JAIC 2005, Volume 44, Number 1, Article 2 (pp. 13 to 26)
JAIC online
Journal of the American Institute for Conservation
JAIC 2005, Volume 44, Number 1, Article 2 (pp. 13 to 26)


Mark Ormsby


The National Archives and Records Administration (NARA) was one of the first institutions to employ cellulose diacetate (CA) lamination on a large scale as a means of preserving documents (Stiber 1988). A heated hydraulic press was used to bond a thin film of CA to the document. This treatment was used from the 1930s to the 1980s, and during this time the laminating procedure evolved, including changes in the use of tissue reinforcement and deacidification. The formulation of the CA lamination film also varied. At least three different brands of films were used (Gear 1965), and the composition of these may have changed over time, depending on the manufacturer's formulation and quality control (Barrow 1965; Clements 1972).

The main difference between these films and others available was in the type and amount of plasticizers added to lower the softening temperature of CA (Gear 1957). Without these additives, the heat and pressure needed to melt the film for lamination would damage the paper (Wilson and Parks 1983). CA lamination film typically contains 20–30% plasticizers by weight (Stannett 1950). Table 1 lists phthalates and other additives commonly used with CA lamination film and some possible breakdown products.

The National Bureau of Standards (NBS, now the National Institute of Standards and Technology) conducted several research projects focusing on document lamination beginning in 1933 and culminating in 1959 with specifications for archival lamination films (Wilson and Forshee 1955, 1959a, 1959b). Research by NBS and others showed that some plasticizers are more stable than others. In fact, the plasticizer is typically more susceptible to degradation than the CA polymer (DeCroes and Tamblyn 1952; Shinagawa et al. 1992).

Therefore, to evaluate the condition of a laminated document, it is helpful to identify the plasticizers present and any breakdown products. This information may provide insight into the long-term stability of the item. For example, documents may be delaminated to repair damage, to remove degrading CA, or to prepare them for exhibit. An acetone bath is typically used to remove the CA, but occasionally more polar solvents are necessary to delaminate some documents (Page 2003). This change in solubility indicates that the CA has lost some degree of acetylation, which in turn may affect the compatibility of a plasticizer with the polymer (Stannett 1950). This deterioration could be due to a number of factors, including the composition of the film, the procedures used for lamination, and the subsequent exhibit and storage conditions. By studying the relationship between the composition of the CA and the present condition of the documents, it may be possible to better understand the deterioration process. This knowledge may help to more fully evaluate the current condition of documents and to anticipate potential problems with collections laminated with various types of film. For NARA, identifying the plasticizers can also suggest when a document was laminated, because the time periods during which different films were used are known. Since the lamination procedure evolved over time, knowing the treatment date may provide additional information about whether the document was deacidified before lamination and what other procedure may have been performed.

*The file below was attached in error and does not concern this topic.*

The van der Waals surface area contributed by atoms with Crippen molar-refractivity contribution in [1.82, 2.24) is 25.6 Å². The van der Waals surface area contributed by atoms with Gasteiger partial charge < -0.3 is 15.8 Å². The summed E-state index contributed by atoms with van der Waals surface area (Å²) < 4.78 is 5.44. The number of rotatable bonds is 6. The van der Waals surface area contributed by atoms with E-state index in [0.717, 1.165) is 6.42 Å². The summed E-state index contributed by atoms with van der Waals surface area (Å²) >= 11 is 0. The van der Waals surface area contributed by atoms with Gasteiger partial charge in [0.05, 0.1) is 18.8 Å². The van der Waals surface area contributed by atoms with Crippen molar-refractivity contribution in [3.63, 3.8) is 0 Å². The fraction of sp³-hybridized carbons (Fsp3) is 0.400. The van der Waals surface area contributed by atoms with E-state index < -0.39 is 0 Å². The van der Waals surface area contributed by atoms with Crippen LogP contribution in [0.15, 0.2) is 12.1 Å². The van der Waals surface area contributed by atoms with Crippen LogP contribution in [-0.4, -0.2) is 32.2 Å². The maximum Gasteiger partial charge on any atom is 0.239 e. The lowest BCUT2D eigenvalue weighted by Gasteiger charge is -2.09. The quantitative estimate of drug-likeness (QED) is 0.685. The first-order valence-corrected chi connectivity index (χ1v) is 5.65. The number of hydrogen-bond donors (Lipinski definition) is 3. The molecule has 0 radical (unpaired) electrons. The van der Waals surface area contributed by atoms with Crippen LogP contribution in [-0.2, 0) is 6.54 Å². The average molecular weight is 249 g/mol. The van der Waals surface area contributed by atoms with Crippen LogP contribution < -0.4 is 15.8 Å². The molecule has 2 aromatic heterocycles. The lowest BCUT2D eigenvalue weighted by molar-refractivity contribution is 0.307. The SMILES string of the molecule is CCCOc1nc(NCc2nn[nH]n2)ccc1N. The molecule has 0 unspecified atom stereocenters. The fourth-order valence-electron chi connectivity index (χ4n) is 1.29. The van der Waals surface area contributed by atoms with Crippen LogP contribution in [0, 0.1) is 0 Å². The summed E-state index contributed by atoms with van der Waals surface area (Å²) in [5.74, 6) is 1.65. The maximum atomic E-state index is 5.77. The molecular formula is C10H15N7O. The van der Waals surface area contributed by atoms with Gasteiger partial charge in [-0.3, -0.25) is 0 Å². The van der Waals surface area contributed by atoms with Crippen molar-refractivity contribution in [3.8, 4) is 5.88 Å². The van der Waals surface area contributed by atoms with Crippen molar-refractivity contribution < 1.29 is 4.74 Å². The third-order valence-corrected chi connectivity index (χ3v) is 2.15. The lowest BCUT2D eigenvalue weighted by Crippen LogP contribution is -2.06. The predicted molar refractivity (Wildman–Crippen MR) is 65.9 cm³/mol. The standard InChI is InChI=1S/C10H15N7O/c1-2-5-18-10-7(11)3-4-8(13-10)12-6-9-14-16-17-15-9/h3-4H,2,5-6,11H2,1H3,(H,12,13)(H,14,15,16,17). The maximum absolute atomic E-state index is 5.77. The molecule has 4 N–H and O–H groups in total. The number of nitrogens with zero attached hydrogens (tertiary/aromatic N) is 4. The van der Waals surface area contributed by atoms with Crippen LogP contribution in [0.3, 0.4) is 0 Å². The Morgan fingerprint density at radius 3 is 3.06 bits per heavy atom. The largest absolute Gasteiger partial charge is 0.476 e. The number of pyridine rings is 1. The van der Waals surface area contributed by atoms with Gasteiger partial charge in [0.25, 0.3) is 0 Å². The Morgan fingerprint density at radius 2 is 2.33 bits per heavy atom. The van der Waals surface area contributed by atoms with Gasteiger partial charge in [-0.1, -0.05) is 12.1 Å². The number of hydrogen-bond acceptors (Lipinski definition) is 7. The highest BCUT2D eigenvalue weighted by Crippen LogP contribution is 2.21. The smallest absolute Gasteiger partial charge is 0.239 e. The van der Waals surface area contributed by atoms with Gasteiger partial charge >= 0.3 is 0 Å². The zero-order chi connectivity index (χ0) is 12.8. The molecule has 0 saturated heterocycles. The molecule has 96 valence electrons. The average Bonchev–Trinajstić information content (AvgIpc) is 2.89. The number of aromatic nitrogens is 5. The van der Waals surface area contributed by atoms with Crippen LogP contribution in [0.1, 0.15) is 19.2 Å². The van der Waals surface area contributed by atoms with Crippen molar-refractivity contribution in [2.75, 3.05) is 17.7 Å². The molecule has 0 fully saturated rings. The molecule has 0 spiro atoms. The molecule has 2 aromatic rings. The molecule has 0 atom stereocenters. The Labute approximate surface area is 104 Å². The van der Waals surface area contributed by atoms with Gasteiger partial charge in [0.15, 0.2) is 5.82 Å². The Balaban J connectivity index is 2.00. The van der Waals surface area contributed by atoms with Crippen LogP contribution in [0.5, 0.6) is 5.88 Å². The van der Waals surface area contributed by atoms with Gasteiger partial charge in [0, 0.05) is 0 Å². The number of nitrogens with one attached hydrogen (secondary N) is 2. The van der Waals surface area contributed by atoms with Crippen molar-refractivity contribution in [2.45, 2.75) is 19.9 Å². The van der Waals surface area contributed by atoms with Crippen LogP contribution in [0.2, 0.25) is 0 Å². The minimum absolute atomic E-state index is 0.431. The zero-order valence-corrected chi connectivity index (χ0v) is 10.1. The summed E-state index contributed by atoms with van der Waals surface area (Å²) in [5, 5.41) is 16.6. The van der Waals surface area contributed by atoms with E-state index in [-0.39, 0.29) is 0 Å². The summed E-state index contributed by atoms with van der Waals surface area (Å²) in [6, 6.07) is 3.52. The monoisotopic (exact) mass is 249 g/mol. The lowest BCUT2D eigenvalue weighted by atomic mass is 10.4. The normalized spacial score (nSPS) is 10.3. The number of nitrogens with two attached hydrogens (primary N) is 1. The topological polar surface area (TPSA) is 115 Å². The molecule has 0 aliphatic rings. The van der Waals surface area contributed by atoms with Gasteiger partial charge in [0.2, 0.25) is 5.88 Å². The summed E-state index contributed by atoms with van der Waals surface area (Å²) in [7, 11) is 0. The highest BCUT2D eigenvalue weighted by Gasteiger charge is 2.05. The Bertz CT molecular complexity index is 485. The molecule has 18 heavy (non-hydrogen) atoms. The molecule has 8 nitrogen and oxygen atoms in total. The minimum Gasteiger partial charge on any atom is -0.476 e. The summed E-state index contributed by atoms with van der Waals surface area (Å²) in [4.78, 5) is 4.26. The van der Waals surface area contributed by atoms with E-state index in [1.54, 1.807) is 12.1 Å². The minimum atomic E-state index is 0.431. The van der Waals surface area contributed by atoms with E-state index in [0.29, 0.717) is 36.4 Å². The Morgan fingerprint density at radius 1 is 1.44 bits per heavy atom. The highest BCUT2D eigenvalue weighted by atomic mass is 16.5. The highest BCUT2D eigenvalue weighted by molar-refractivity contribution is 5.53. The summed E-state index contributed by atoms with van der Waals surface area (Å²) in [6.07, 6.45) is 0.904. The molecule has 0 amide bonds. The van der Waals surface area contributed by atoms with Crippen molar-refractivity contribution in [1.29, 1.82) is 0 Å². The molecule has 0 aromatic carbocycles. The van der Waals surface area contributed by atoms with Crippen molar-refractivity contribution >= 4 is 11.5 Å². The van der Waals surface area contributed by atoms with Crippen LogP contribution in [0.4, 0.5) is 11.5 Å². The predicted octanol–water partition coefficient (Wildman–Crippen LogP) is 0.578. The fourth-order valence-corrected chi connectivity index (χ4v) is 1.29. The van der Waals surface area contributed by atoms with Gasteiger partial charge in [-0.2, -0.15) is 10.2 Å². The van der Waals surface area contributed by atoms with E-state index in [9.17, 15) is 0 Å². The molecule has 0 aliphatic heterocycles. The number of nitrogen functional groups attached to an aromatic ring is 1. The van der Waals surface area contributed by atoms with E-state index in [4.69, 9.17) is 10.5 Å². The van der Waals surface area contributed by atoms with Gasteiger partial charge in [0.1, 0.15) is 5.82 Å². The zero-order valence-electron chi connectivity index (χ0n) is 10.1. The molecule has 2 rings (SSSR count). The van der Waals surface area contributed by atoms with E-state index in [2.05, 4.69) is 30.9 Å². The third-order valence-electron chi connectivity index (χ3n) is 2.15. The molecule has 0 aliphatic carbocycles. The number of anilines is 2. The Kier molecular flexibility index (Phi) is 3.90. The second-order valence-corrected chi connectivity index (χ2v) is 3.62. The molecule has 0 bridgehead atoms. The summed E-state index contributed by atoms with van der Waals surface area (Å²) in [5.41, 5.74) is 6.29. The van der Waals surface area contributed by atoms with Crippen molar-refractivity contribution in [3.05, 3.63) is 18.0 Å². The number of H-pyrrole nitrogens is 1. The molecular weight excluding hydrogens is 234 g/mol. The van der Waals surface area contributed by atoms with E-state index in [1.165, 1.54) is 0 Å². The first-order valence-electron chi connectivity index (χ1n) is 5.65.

One commonly used method for identifying plasticizers is Fourier transform infrared (FTIR) spectroscopy (Haslam and Willis 1965; Ballany et al. 1998). Because CA has strong peaks in its FTIR spectrum that can overlap and obscure peaks from the plasticizers, it is often necessary to extract the plasticizers from the document. In addition, many of the commonly used plasticizers have similar spectra, so it can be difficult to positively identify a specific compound. The sample may also contain a mixture of plasticizers and other additives, further complicating the spectral interpretation.

Solid-phase microextraction (SPME) in combination with analysis by gas chromatography–mass spectrometry (GC-MS) is a convenient alternative method for identifying plasticizers. Invented in 1989 by Janus Pawliszyn and coworkers, SPME is a simple, sensitive, and economical technique that has become popular in a wide range of applications (Pawliszyn 1998, 1999; Supelco 2002). In the conservation field, it has been used to study pollutant gases and volatile degradation products (Rhyl-Svendsen and Glastrup 2002; Rhyl-Svendsen 2003; Lattuati-Derieux et al. 2004) as well as to screen materials to be used in exhibit and storage construction (Maines 2002).

This article describes the use of SPME–GC-MS for identifying plasticizers and their breakdown products in CA films and laminated documents. Various sampling methods were explored to refine the procedure. Laboratory samples prepared by the NBS as part of its earlier research were studied, as well as other materials in the collection of the NARA Research and Testing Laboratory. These techniques were applied to documents related to the Louisiana Purchase that had been laminated in the 1930s. These documents showed signs of CA degradation because they could be delaminated only by adding water to the acetone bath.

Copyright 2005 American Institution for Conservation of Historic & Artistic Works